In addition to these ownership battles, ample works of art are believed to be hidden away from sight as well as tax through shell-companies in the Free Ports. [15] The story of hidden art has just started to unfold and has still a long way to go. What the new discoveries in the Panama papers reveal is not all that surprising, but rather a sad prediction revealed to be true. The art market has long been known to involve shady deals and international crime syndicates. The revelation that art is hidden away should not be news to any of us, but perhaps the emergence of the Panama Papers actually offers a rare opportunity to resolve some of the long standing mysteries which has troubled the art market. Perhaps this will allow restitution claimants fresh material which can enable them to proceed with their cases. Perhaps long lost paintings will be rediscovered from the bowls of the world's Free Ports. Perhaps not. We will wait and we will see.  

___________________________

[1]  http://www.nytimes.com/2016/04/12/arts/design/what-the-panama-papers-reveal-about-the-art-market.html?_r=0, access 15 April 2016
[2] http://theartnewspaper.com/news/news/panama-papers-russian-billionaire-dmitry-rybolovlev-used-offshore-company-to-hide-art-from-wife-leak/, access 15 April 2016
[3]   Ibid
[4]   Ibid
[5] https://panamapapers.icij.org/20160403-divorce-offshore-intrigue.html
[6] http://www.nytimes.com/2016/04/12/arts/design/what-the-panama-papers-reveal-about-the-art-market.html?_r=0, access 15 April 2016
[7] http://www.artnet.com/magazineus/news/artnetnews/nahmad-gallery-sued-for-allegedly-looted-modigliani.asp, access 15 April 2016
[8]  http://theartnewspaper.com/news/museums/panama-papers-expose-art-world-s-offshore-secrets-/, access 15 April 2016
[9]  Ibid
[10] http://www.nytimes.com/2016/04/12/arts/design/what-the-panama-papers-reveal-about-the-art-market.html?_r=0, Access 15 April 2016
[11]  Ibid
[12] http://www.artmarketmonitor.com/2016/04/09/swiss-prosecutors-raid-freeport-looking-for-modigliani/, Access 15 April 2016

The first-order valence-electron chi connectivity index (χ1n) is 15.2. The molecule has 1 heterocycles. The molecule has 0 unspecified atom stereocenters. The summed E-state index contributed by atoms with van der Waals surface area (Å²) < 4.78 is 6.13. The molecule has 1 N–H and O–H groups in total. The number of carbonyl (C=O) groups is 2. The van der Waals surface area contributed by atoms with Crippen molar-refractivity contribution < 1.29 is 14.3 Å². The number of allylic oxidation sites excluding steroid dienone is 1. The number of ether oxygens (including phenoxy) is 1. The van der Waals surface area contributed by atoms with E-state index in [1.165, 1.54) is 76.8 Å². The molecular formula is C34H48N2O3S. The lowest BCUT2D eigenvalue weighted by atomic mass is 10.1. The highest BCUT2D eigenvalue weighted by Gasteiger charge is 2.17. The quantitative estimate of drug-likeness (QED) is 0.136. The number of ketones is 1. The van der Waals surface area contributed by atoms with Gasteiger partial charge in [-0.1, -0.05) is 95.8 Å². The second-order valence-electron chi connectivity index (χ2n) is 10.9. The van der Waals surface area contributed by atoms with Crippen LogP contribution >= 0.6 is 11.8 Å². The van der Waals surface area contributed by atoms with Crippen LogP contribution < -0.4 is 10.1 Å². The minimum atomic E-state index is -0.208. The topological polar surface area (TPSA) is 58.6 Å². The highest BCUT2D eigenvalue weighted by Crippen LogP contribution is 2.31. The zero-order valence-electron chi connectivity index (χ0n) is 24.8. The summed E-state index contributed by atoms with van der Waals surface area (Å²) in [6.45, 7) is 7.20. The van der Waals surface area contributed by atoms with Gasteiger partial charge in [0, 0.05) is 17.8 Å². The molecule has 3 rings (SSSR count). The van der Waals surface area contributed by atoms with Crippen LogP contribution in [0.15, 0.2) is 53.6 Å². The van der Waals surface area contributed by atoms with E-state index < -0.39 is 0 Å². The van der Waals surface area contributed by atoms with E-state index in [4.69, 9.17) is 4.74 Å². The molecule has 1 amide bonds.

[13]  http://www.bloomberg.com/news/articles/2016-04-11/modigliani-painting-sparks-criminal-probe-and-geneva-art-search, Access 15 April 2016
[14]  http://www.jp.se/article/anders-rydell-om-gomd-nazikonst/, Access 15 April 2016
[15] http://www.dn.se/kultur-noje/konst-form/konstvarlden-kopplas-till-panama/, Access 15 April 2016

February 15, 2011

The Journal of Art Crime: Essayist Catherine Schofield Sezgin Speculates on Paris Theft, May 2010

In an essay entitled “The Paris Art Theft, May 2010,” Catherine Schofield Sezgin relates the events of the theft of the Musée d’Art Moderne de la Ville de Paris in the 16th arrondissement in Paris and speculates about how the thief may have stolen five paintings.

Christophe Girard, deputy culture secretary in Paris, estimated the value of the stolen paintings at 100 Euros ($123 million). The five missing paintings are reported as: “Le pigeon aux petits-pois” (The Pidgeon with the Peas), an ochre and brown Cubist oil painting by Pablo Picasso worth an estimated 23 million euros; “La Pastorale” (Pastoral), an oil painting of nudes on a hillside by Henri Matisse about 15 million euros; “L’olivier prés de l’Estaque” (Olive Tree Near Estaque)by Georges Braque; “La femme a l’eventail” (Woman with a Fan) by Amedeo Modigliani; and “Nature-more aux chandeliers” (Still Life with Candlesticks) by Fernand Leger.

According to Paris’ mayor, Betrand Delanoe, the museum’s security system, including some of the surveillance cameras, has not worked since March 30 and has not been fixed since the security company is waiting for parts from a supplier.
"In 2009, early January, I was ending a two-week holiday in Paris. We had been staying next door to the Musée d’Art Moderne de la Ville de Paris but had not been inside it. On Saturday evening, the night before leaving, I left my children in the apartment and walked next door to check out the permanent collection which was free. The museum would be closing in a few minutes. I headed downstairs and started looking at paintings, somewhat sure that after days and days in Paris at the Musee d'Orsay and the Louvre and the Musée National d'Art Moderne at the Centre Pompidou that there wasn't much more for me to see in such short time. And then I saw this painting of trees that amazed me, and discovered that it was by Braque, titled, in English, Olive Tree Near Estaque. I just loved it and am happy to share these photos now." -- Catherine Schofield Sezgin.
To seek out this piece, and many others, consider a subscription to the Journal of Art Crime—the first peer-reviewed academic journal covering art and heritage crime. ARCA publishes two volumes annually in the Spring and Fall. Individual, Institutional, electronic and printed versions are all available, with subscriptions as low as 30 Euros. All proceeds go to ARCA's nonprofit research and education initiatives. Please see the publications page for more information.